I own two BMW's, a 2002 330 and a recently purchased 95
325i. The 325i seems very sluggish compared to the 330. I
know there is a big horsepower difference, but is the
gearing in the 325i that much different from the
330....whether that's transmission gearing or axle
gearing....are they that much different? Or is my whole
perception of sloooooow-ness due to the horsepower
difference? Both cars, by the way, are automatic transmissions.
Yes, what Floyd said. Plus there is a much bigger difference in torque
than Horsepower between a '95 2.5 liter engine and the '02 3.0, partly
because of the displacement and partly because the '95 is single VANOS
and the '02 is dual VANOS.
Also, with an auto box in the '95 you never really get the engine up
into the power band of that engine. I have a '95 and the best power
doesn't really come-on until ~4000 rpm. With an automatic the
transmission shifts before you can ring it out. How does it feel when
you put the trans in "sport" mode? Better?
Finally, it could be that your '95 has some problems that make it feel
wimpy. Try to find another '95 you can drive and do a comparison.
Is that how you normally drive your cars Dave?
I have a 540iA (only automatic car in the mini-fleet) and I could
probably count the number of times I have mashed the kick-down switch on
both hands. It will down-shift under acceleration without mashing the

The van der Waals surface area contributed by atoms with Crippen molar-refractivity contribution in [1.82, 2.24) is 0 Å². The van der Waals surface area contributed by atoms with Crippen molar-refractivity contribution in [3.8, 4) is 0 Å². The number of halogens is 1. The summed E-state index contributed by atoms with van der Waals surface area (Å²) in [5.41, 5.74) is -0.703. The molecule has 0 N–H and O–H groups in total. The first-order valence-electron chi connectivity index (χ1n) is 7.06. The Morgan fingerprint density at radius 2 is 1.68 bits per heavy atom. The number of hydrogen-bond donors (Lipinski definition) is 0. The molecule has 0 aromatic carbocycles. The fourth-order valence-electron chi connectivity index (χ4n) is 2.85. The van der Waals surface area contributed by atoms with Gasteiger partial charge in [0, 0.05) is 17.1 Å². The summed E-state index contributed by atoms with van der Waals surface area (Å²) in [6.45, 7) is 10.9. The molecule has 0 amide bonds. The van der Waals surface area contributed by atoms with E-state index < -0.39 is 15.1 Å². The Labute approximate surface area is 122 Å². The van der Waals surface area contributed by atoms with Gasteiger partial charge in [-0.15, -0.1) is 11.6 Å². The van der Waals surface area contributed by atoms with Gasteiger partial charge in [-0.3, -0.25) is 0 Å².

switch and accelerate quite nicely. It has only been under *extremely*
(ahem) spirited driving that that switch has been actuated.
My point was that, under normal everyday driving conditions, the later
models 2.8 and 3.0 dual vanos engines, with their fatter torque curves
biased toward slightly lower rpms, will feel a lot peppier in car
equipped with an automatic transmission than the 2.5 liter single (or
non) vanos engines of the early 90's.
If I want to 'ring it out', yes. Otherwise I'm happy to have it change up
normally. I can't see any point in using high revs on a light throttle,
but then YMMV.
Yes. So I don't really see your original point?
But that equally applied to the manual cars. If you wished to make fast
progress you had to rev them regardless of auto or manual. And the auto
will up the shift point on wider throttle settings.
So saying, I'm referring to the ZF as fitted in the UK. IIRC many US cars
didn't use this.
*If you think nobody cares about you, try missing a couple of payments *
Dave Plowman email@example.com London SW
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